Civilian Power and History-Making Decisions: German Agenda-Setting on Europe

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This article examines 'history-making' decisions on Europe by the
German government, drawing on the concept of civilian power,
which has been refined by international relations theorists,
subjecting it to a political science critique. Three case studies - of
economic and monetary union (EMU), dual enlargement and
European defence and security policy - are discussed and
compared with the aim of assessing the value of civilian power for
the analysis and explanation of key German decisions. The focus is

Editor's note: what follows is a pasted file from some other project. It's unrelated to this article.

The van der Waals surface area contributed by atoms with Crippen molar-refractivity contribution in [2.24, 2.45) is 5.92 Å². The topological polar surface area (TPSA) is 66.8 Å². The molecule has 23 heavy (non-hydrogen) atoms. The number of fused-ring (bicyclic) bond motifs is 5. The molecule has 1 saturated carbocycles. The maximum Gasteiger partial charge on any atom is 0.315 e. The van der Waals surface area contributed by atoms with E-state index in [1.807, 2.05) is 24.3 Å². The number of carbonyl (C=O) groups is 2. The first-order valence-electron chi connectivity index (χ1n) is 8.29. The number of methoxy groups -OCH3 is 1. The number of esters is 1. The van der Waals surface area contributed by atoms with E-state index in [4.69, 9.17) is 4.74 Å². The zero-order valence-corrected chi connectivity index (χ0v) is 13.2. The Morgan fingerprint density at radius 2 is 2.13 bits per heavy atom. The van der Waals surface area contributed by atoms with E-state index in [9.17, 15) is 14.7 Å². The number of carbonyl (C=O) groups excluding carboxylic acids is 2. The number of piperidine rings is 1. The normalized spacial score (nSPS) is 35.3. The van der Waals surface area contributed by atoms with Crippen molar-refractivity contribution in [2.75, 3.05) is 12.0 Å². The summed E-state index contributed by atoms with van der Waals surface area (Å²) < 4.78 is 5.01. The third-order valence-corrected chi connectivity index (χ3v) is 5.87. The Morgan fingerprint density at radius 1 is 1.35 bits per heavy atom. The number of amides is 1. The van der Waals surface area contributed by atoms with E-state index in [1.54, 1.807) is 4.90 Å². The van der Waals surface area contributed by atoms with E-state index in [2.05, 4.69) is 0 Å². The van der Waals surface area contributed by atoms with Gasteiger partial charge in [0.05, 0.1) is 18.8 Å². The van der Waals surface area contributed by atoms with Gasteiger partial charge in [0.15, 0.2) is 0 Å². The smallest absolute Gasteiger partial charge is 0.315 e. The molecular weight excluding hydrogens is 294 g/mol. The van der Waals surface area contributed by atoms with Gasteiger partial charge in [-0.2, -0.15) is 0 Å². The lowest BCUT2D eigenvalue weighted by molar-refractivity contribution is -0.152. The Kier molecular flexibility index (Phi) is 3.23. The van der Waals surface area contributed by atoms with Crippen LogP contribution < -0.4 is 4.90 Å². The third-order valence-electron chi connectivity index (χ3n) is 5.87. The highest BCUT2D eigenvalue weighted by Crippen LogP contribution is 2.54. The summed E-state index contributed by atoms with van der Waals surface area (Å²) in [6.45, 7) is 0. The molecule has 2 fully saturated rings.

on agenda-setting in relation to key 'history-making' decisions. It
is argued that German European policy behaviour is better
explained by civilian power than realism or neo-liberal
institutionalism. However, civilian power does not adequately
capture the complex attitudes and values at work in Germany, the
interests brought to bear in a fragmented, sectoralised policy
process, the resource limitations on pursuing this approach, and
the external conditions for sustaining such a role
Original languageEnglish
Pages (from-to)27-48
Number of pages21
JournalEuropean Security
Issue number1
Publication statusPublished - 2002

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